24 Jul 2016

Best gift to the nation is to give economic reforms in current form quiet burial on silver jubilee

Discoursing on reforms in a deformed democracy is like being risqué in a morality play. For India’s Les Misérables, the markets are as alien as the latest iPhone. Yet the ruling establishment doesn’t miss an opportunity to ascend the soapbox to shout for economic reforms, which has only widened the gap between the rich and the poor. The Supreme Court judgments attract ire and fire of the moneyed class, who claim that these affect the investment environment. Recently, when the court directed deregistration of 15-year-old diesel vehicles in Delhi, a senior law officer moaned it will drive away investors. Past judicial pronouncements against corporate greed have been berated as excessive judicial activism.
For the last few weeks, India’s elite is toasting 25 years of economic reforms. Some have written books of praise and gained generous royalties. Others bestowed iconic status on personalities they credit with making India an economic power. Some proclaimed Temporary PM Chandra Shekhar, aided by finance minister Yashwant Sinha, as the unsung pioneer of liberalisation. For those with pronounced political and ideological affiliations, Manmohan Singh, working as P V Narasimha Rao’s finance minister, opened up the economy to foreign investors and started the process of disinvestment in PSUs. A calamitous coincidence was both Shekhar and Rao lost the elections after their tenures ended. Voters also rejected leaders who followed in their footsteps.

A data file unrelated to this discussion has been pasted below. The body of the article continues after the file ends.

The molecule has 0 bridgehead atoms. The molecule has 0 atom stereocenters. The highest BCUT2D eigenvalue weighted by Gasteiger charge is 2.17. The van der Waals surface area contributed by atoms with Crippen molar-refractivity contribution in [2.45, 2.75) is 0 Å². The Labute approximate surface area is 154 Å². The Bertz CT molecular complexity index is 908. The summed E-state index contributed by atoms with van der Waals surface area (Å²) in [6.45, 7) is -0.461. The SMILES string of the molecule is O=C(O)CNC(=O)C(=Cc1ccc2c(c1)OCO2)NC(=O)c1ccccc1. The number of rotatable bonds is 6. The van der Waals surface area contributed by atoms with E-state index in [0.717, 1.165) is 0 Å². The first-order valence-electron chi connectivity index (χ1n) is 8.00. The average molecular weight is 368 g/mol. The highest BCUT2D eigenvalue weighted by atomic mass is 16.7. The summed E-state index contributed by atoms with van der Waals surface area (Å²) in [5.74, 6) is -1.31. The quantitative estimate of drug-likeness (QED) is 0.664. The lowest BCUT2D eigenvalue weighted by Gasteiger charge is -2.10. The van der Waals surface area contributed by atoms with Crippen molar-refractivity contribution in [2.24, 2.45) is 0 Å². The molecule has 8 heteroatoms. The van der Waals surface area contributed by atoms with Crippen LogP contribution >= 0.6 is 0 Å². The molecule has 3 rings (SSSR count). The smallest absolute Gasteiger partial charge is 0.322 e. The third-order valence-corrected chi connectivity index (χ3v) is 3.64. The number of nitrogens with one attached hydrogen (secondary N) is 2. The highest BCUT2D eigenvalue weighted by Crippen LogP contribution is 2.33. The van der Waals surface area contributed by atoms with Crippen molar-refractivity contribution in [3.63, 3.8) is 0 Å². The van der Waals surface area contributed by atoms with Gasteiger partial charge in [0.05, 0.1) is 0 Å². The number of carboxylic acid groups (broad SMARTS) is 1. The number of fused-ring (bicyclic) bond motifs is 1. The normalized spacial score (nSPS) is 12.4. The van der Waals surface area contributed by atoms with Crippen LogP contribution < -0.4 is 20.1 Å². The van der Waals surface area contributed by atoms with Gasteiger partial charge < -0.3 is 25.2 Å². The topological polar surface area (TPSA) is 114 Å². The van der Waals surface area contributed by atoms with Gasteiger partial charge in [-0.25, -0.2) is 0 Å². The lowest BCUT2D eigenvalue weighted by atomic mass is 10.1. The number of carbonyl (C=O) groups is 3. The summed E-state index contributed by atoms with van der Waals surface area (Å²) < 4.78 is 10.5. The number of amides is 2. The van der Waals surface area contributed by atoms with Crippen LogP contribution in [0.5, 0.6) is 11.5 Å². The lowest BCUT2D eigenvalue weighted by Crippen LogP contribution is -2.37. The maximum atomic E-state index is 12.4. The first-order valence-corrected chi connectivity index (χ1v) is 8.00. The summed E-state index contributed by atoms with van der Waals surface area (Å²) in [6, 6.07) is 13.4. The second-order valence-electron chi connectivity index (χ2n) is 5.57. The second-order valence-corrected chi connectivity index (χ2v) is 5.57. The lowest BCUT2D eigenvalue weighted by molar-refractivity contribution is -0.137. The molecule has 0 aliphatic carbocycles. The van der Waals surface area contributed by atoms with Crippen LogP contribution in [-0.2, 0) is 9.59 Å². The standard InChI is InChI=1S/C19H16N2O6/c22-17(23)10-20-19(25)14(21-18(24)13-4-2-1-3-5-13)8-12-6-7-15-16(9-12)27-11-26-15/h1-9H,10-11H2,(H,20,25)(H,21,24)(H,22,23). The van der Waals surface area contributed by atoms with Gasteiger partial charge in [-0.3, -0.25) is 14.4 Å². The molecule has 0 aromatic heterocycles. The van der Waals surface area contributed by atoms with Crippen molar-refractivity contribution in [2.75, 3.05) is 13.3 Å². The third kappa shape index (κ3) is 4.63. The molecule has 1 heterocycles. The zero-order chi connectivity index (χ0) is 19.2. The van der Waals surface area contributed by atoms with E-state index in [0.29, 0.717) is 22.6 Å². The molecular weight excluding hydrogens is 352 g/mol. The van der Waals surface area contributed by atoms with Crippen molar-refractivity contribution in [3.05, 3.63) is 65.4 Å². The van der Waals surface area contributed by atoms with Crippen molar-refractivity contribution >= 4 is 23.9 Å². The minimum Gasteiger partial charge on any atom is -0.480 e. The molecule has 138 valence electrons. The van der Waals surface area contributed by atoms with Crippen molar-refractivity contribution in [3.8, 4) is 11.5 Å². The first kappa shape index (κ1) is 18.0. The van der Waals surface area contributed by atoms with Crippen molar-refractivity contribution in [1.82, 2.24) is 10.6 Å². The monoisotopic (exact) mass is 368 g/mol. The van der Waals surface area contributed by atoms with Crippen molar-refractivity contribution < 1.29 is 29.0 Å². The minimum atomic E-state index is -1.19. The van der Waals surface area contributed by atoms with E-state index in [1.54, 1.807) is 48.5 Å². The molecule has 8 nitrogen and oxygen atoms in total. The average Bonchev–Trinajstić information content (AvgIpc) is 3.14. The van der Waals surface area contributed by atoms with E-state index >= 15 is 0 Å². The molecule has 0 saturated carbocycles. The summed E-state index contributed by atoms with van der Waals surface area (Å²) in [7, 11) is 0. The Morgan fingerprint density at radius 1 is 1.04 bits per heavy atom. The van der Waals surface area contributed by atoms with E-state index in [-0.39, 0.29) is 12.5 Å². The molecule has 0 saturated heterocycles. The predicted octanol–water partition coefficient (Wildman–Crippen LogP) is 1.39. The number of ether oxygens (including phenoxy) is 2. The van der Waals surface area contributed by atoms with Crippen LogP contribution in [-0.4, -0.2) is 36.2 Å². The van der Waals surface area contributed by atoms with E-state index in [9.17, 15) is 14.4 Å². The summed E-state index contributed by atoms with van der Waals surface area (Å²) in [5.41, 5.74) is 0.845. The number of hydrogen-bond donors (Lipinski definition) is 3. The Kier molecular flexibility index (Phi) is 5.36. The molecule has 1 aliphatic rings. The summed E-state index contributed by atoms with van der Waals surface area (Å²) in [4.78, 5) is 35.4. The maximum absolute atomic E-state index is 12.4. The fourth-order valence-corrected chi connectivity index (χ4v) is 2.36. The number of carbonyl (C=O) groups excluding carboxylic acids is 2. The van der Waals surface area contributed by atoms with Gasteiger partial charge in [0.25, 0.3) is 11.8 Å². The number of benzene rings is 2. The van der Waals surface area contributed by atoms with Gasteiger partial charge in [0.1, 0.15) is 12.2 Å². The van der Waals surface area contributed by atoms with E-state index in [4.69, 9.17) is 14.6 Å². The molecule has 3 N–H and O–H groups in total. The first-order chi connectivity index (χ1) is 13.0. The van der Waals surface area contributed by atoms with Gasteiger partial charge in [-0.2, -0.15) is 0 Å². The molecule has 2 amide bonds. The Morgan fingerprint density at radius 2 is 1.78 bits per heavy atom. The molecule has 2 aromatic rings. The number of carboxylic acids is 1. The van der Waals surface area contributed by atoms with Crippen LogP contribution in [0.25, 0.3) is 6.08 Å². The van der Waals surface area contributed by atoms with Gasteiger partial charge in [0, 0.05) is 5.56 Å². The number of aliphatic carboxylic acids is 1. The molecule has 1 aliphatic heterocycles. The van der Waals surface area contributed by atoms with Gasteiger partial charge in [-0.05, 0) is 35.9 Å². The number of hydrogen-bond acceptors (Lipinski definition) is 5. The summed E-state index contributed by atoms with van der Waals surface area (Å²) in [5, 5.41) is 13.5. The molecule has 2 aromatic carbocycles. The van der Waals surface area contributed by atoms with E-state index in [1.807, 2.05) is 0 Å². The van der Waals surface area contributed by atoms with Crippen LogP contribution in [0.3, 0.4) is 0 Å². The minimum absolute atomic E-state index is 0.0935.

It is no fluke that economic reforms that incentivised the corporate classes are promoted only by the unelectable, unelected and unaccountable cabal of buccaneers. From 1991 to 2016, the increasing infiltration of foreign-educated market economists in the system have made reforms in India the only viable mantra for faster development. It is a revolving door. Come to India. Enter the establishment. Promote crony capitalism and move out once the dispensation changes. Get friends to occupy the chairs vacated to ensure continuity of thought and influence-peddling.

Naturally, notwithstanding an open arms policy, India ranks 10th in FDI inflows, according to a latest World Investment Report, much behind Brazil and China. Despite troubles in other parts of the globe, the Indian economy is expanding at maximum

speed and has become the third biggest in the world. The number of Indian billionaires has multiplied 10 times during the past 25 years. The number of private super jets owned by Indian tycoons has gone up by 500 per cent. More Indians are flying overseas and patronising luxurious hotels today than in 1991. Indians travelling aboard spend the most among all foreign travellers. Indian students studying overseas spend over $7 billion a year—more than the budget of the HRD ministry. Perhaps Indians have to thank liberalisation for being able to flaunt credit cards instead of fumbling with traveller’s cheques in foreign cities.